Your fans will be excited to hear that. At the Hall of Fame ceremony, Alex Lifeson and Geddy Lee from Rush will be inducting YES. What do you think about that selection? They are apparently big YES fans.
It’s so nice. I know Rush and their music. It makes a difference having someone who understands you. (Laughs.) Someone who is of a mind of what building that type of music involves.
Will you perform with Steven Howe and Alan White that night?
Yes, we will play “Roundabout.”
In that case, your fans won’t let us get away without asking you if you think that will lead to other opportunities for you to perform with Steve and Alan [members of the core 1970s YES line-up].
Not really. I doubt it. I can’t imagine going on the road with them at this point, given the different agendas that their band and ours have currently. I have my understanding of YES and they have theirs. We were brothers in it once, but… But you never know. If everyone were to get emotionally in the right place, you never know what might happen.
Have you felt any kind of resurgence in the YES following due to the hard work that different band members have put into touring recently? Or, over the past couple of years, due to Chris Squire’s passing, reminding fans of the mortality of the music they love? Or, perhaps in the past few months because the kind of uplift your music provides is needed by American audiences these days, due to the political environment?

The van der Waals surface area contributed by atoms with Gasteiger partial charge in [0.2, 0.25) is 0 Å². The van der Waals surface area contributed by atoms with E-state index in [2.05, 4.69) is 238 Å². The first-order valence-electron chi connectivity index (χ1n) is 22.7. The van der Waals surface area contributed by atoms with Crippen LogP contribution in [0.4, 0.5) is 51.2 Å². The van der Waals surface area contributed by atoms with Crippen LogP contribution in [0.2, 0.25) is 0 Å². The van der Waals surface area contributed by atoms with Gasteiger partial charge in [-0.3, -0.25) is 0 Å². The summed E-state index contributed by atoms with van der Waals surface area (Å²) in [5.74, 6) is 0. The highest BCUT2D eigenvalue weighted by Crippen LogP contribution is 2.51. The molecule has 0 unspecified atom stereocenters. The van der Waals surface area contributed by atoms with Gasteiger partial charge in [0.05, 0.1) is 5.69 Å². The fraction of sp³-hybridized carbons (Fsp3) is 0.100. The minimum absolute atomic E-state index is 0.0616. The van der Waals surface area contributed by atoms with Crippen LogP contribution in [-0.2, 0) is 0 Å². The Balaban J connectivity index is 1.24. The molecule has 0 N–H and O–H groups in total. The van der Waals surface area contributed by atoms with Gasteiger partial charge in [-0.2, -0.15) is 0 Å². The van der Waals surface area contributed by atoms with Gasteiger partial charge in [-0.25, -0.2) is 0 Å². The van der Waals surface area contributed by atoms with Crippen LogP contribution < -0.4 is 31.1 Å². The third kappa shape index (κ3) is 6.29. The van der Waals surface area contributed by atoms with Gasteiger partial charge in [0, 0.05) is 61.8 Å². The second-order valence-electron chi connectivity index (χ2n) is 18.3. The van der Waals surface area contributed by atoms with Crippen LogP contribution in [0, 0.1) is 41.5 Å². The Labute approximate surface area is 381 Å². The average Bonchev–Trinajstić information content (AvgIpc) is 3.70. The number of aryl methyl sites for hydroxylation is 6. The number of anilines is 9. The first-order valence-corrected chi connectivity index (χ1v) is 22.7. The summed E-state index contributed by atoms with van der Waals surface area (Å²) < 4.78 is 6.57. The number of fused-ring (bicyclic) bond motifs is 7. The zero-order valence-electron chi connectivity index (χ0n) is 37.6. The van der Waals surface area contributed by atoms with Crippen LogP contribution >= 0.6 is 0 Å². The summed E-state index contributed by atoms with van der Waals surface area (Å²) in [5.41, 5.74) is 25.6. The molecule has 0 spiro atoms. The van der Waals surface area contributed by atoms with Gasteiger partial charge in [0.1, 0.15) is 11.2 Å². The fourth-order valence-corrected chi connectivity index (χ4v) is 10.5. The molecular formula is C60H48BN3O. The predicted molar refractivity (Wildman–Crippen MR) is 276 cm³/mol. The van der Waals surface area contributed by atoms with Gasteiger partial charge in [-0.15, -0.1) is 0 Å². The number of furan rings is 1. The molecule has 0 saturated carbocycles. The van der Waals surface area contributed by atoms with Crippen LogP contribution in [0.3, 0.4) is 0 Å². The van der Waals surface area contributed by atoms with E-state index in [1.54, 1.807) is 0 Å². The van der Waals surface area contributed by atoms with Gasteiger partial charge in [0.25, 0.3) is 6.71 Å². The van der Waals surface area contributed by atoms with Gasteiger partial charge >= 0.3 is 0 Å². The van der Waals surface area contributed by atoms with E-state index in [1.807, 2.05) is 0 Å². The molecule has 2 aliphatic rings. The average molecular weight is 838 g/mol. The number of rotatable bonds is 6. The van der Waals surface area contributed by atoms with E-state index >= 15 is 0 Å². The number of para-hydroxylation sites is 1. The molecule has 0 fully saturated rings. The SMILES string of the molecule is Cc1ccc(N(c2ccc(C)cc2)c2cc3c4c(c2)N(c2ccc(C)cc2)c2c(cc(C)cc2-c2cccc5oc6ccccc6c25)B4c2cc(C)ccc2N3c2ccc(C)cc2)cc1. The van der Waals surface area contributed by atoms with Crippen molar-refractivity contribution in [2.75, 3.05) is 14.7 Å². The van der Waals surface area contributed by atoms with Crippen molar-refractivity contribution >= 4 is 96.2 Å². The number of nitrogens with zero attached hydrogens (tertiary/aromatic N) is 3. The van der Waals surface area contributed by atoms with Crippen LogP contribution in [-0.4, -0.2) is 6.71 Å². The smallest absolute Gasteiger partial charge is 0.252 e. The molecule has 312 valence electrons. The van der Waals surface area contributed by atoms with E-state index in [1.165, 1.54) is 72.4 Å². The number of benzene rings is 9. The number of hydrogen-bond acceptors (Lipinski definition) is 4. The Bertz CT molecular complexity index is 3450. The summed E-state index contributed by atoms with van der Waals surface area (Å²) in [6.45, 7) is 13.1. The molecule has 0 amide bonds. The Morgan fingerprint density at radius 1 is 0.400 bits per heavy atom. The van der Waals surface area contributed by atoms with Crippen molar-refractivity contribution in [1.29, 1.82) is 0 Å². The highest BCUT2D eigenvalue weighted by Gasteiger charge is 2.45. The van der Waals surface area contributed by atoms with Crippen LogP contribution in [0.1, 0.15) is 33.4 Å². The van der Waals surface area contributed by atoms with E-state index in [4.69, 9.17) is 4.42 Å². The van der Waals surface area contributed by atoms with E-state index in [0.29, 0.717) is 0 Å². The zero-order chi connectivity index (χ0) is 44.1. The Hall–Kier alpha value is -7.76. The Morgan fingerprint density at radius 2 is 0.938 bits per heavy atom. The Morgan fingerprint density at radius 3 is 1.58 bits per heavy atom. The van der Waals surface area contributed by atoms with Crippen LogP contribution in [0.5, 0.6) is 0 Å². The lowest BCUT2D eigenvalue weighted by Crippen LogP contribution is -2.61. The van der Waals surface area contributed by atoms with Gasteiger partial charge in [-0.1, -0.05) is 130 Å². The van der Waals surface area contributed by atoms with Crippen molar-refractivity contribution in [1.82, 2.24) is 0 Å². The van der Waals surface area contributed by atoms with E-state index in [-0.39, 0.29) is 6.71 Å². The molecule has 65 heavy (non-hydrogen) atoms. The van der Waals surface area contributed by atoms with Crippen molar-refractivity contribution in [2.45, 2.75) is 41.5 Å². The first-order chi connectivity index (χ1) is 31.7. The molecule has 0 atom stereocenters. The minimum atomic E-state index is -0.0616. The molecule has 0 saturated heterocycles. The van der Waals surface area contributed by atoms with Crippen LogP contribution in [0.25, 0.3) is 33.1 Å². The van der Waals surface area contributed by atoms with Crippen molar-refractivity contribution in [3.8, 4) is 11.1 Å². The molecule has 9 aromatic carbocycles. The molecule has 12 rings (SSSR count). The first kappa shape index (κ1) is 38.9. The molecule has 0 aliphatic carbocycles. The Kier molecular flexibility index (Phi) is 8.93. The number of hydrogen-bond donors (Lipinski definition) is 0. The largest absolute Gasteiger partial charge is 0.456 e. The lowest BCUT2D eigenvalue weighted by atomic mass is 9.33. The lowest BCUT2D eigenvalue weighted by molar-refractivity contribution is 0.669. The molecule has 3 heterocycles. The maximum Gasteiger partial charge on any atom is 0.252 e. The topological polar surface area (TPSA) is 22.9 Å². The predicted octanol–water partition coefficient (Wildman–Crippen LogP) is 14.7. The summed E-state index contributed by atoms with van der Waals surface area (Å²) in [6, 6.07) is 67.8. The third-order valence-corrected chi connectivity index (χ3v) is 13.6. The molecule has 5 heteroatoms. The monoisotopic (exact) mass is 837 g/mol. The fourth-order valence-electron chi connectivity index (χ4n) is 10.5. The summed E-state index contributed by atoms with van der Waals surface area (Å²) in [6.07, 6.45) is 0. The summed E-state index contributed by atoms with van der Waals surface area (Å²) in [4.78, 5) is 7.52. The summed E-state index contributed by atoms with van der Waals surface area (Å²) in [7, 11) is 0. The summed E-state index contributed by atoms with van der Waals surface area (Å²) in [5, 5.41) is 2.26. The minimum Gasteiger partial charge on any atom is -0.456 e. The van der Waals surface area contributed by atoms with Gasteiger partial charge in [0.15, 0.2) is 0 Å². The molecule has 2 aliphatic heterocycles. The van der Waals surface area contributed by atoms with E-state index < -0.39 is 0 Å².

Yes. I would agree with all of that. There’s been a resurgence in interest in progressive music, especially in Europe. There’s lots of great music out there now that has nothing to do with the radio, more so than at any earlier time in rock and pop. Rick also says that if you keep going on stage long enough, eventually everyone will know who you are, so we keep on going. (Laughs.)
But do you think there’s a hunger now for that message of . . . universality, so to speak, in your music?
Absolutely. Listen, people need something. I once wrote a lyric: “If we are one, Then we are refugees, We are the prisoners of our own design.” (“We Agree,” Magnification) There’s no savior coming from heaven. No, instead love is everything. That’s what everyone from the Beatles to Krishna were saying. I’m still a love messenger.
Thanks, Jon. Before we close, this interviewer just has to mention that he was fortunate in 1976 to be at the famous YES concert at JFK Stadium in Philadelphia, with 120,000 others – the largest arena event ever held in the region to this day. Peter Frampton warmed the crowd up for you, and YES were on stage that night with their capes flowing in the breeze behind them, as you sang, “How can the wind with some many around me?” as a full moon rose over the event. Just a quick thanks for that because it was a wonderful memory you gave to all of us.
It is for us too! I have a big picture of that concert hanging in my studio.
Copyright ©2017 PopEntertainment.com. All rights reserved. Posted: March 3, 2017.
Photos 1-2 © 2016 Deborah Anderson. Courtesy of Glass Onyon. All rights reserved.
Photos 3-4 © 2016 Lisa Cruikshank. All rights reserved.
Photos 5-6 © 2016 Kimberly Allen. All rights reserved.
Photo 7 © 1976. All rights reserved.